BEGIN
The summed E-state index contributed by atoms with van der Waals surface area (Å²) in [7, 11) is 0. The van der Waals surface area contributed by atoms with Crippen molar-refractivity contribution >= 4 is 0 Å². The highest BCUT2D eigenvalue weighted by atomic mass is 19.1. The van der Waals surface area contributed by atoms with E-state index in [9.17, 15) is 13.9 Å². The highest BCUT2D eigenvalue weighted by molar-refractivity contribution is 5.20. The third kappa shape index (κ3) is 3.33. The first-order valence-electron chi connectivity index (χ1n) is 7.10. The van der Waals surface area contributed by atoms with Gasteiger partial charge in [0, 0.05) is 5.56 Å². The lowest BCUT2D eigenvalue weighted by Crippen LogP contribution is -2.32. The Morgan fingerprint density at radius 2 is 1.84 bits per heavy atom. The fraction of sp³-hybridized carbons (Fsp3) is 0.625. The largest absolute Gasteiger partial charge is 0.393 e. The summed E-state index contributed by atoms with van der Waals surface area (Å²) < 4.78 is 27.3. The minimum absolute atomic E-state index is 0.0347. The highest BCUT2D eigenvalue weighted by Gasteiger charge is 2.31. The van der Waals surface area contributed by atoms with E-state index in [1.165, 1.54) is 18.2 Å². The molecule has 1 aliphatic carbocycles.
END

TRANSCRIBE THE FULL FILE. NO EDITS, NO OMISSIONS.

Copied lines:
The summed E-state index contributed by atoms with van der Waals surface area (Å²) in [7, 11) is 0. The van der Waals surface area contributed by atoms with Crippen molar-refractivity contribution >= 4 is 0 Å². The highest BCUT2D eigenvalue weighted by atomic mass is 19.1. The van der Waals surface area contributed by atoms with E-state index in [9.17, 15) is 13.9 Å². The highest BCUT2D eigenvalue weighted by molar-refractivity contribution is 5.20. The third kappa shape index (κ3) is 3.33. The first-order valence-electron chi connectivity index (χ1n) is 7.10. The van der Waals surface area contributed by atoms with Gasteiger partial charge in [0, 0.05) is 5.56 Å². The lowest BCUT2D eigenvalue weighted by Crippen LogP contribution is -2.32. The Morgan fingerprint density at radius 2 is 1.84 bits per heavy atom. The fraction of sp³-hybridized carbons (Fsp3) is 0.625. The largest absolute Gasteiger partial charge is 0.393 e. The summed E-state index contributed by atoms with van der Waals surface area (Å²) < 4.78 is 27.3. The minimum absolute atomic E-state index is 0.0347. The highest BCUT2D eigenvalue weighted by Gasteiger charge is 2.31. The van der Waals surface area contributed by atoms with E-state index in [1.165, 1.54) is 18.2 Å². The molecule has 1 aliphatic carbocycles.